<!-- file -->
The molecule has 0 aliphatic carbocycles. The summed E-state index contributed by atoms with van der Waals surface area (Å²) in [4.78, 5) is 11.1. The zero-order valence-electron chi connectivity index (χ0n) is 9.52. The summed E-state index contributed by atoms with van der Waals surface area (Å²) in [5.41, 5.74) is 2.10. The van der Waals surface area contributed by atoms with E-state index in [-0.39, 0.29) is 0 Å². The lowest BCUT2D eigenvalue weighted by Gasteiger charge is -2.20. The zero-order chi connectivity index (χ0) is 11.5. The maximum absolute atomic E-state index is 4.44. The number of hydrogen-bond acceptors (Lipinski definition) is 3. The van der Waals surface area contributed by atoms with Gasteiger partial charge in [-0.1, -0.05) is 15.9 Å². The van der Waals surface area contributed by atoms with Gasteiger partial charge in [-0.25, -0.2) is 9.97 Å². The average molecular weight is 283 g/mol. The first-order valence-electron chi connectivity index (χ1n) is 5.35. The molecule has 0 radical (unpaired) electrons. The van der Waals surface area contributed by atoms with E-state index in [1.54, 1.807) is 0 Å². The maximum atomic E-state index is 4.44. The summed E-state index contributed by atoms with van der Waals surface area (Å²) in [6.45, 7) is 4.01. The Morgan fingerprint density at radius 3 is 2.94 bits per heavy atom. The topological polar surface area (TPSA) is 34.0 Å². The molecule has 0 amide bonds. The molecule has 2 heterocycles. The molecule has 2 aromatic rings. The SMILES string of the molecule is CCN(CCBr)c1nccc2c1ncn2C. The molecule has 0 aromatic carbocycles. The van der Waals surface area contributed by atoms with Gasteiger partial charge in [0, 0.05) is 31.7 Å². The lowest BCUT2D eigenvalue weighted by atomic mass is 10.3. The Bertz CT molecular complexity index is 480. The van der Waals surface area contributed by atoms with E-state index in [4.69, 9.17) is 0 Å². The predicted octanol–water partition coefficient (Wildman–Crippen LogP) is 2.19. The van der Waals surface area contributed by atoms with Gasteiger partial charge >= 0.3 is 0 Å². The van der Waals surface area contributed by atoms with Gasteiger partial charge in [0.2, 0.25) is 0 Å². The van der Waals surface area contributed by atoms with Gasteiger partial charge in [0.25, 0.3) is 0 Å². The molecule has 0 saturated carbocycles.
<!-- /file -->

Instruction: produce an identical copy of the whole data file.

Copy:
The molecule has 0 aliphatic carbocycles. The summed E-state index contributed by atoms with van der Waals surface area (Å²) in [4.78, 5) is 11.1. The zero-order valence-electron chi connectivity index (χ0n) is 9.52. The summed E-state index contributed by atoms with van der Waals surface area (Å²) in [5.41, 5.74) is 2.10. The van der Waals surface area contributed by atoms with E-state index in [-0.39, 0.29) is 0 Å². The lowest BCUT2D eigenvalue weighted by Gasteiger charge is -2.20. The zero-order chi connectivity index (χ0) is 11.5. The maximum absolute atomic E-state index is 4.44. The number of hydrogen-bond acceptors (Lipinski definition) is 3. The van der Waals surface area contributed by atoms with Gasteiger partial charge in [-0.1, -0.05) is 15.9 Å². The van der Waals surface area contributed by atoms with Gasteiger partial charge in [-0.25, -0.2) is 9.97 Å². The average molecular weight is 283 g/mol. The first-order valence-electron chi connectivity index (χ1n) is 5.35. The molecule has 0 radical (unpaired) electrons. The van der Waals surface area contributed by atoms with E-state index in [1.54, 1.807) is 0 Å². The maximum atomic E-state index is 4.44. The summed E-state index contributed by atoms with van der Waals surface area (Å²) in [6.45, 7) is 4.01. The Morgan fingerprint density at radius 3 is 2.94 bits per heavy atom. The topological polar surface area (TPSA) is 34.0 Å². The molecule has 0 amide bonds. The molecule has 2 heterocycles. The molecule has 2 aromatic rings. The SMILES string of the molecule is CCN(CCBr)c1nccc2c1ncn2C. The molecule has 0 aromatic carbocycles. The van der Waals surface area contributed by atoms with Gasteiger partial charge in [0, 0.05) is 31.7 Å². The lowest BCUT2D eigenvalue weighted by atomic mass is 10.3. The Bertz CT molecular complexity index is 480. The van der Waals surface area contributed by atoms with E-state index in [4.69, 9.17) is 0 Å². The predicted octanol–water partition coefficient (Wildman–Crippen LogP) is 2.19. The van der Waals surface area contributed by atoms with Gasteiger partial charge >= 0.3 is 0 Å². The van der Waals surface area contributed by atoms with Gasteiger partial charge in [0.2, 0.25) is 0 Å². The van der Waals surface area contributed by atoms with Gasteiger partial charge in [0.25, 0.3) is 0 Å². The molecule has 0 saturated carbocycles.